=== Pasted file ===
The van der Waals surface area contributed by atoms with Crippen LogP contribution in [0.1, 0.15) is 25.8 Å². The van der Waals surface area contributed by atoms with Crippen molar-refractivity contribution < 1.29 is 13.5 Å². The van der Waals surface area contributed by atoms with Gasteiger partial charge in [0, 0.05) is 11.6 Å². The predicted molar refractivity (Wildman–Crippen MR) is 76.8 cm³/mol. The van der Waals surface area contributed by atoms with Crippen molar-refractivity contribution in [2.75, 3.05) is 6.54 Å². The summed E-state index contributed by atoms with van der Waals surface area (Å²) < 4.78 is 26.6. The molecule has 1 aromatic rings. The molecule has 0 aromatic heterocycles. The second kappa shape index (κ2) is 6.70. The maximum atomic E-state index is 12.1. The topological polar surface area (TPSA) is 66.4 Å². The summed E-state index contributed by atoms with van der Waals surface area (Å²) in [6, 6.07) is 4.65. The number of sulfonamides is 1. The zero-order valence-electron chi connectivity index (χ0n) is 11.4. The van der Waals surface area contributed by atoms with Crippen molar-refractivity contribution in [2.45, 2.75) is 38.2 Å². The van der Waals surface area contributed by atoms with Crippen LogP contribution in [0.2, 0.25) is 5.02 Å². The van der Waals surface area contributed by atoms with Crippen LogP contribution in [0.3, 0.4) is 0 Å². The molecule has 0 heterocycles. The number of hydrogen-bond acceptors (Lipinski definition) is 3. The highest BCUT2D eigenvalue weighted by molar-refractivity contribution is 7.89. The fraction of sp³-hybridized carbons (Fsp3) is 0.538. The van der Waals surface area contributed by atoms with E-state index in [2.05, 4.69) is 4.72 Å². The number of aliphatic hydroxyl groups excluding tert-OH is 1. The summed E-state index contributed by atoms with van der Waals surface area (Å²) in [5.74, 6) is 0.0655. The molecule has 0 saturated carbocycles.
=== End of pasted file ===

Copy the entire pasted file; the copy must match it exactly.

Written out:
The van der Waals surface area contributed by atoms with Crippen LogP contribution in [0.1, 0.15) is 25.8 Å². The van der Waals surface area contributed by atoms with Crippen molar-refractivity contribution < 1.29 is 13.5 Å². The van der Waals surface area contributed by atoms with Gasteiger partial charge in [0, 0.05) is 11.6 Å². The predicted molar refractivity (Wildman–Crippen MR) is 76.8 cm³/mol. The van der Waals surface area contributed by atoms with Crippen molar-refractivity contribution in [2.75, 3.05) is 6.54 Å². The summed E-state index contributed by atoms with van der Waals surface area (Å²) < 4.78 is 26.6. The molecule has 1 aromatic rings. The molecule has 0 aromatic heterocycles. The second kappa shape index (κ2) is 6.70. The maximum atomic E-state index is 12.1. The topological polar surface area (TPSA) is 66.4 Å². The summed E-state index contributed by atoms with van der Waals surface area (Å²) in [6, 6.07) is 4.65. The number of sulfonamides is 1. The zero-order valence-electron chi connectivity index (χ0n) is 11.4. The van der Waals surface area contributed by atoms with Crippen molar-refractivity contribution in [2.45, 2.75) is 38.2 Å². The van der Waals surface area contributed by atoms with Crippen LogP contribution in [0.2, 0.25) is 5.02 Å². The van der Waals surface area contributed by atoms with Crippen LogP contribution in [0.3, 0.4) is 0 Å². The molecule has 0 heterocycles. The number of hydrogen-bond acceptors (Lipinski definition) is 3. The highest BCUT2D eigenvalue weighted by molar-refractivity contribution is 7.89. The fraction of sp³-hybridized carbons (Fsp3) is 0.538. The van der Waals surface area contributed by atoms with E-state index in [2.05, 4.69) is 4.72 Å². The number of aliphatic hydroxyl groups excluding tert-OH is 1. The summed E-state index contributed by atoms with van der Waals surface area (Å²) in [5.74, 6) is 0.0655. The molecule has 0 saturated carbocycles.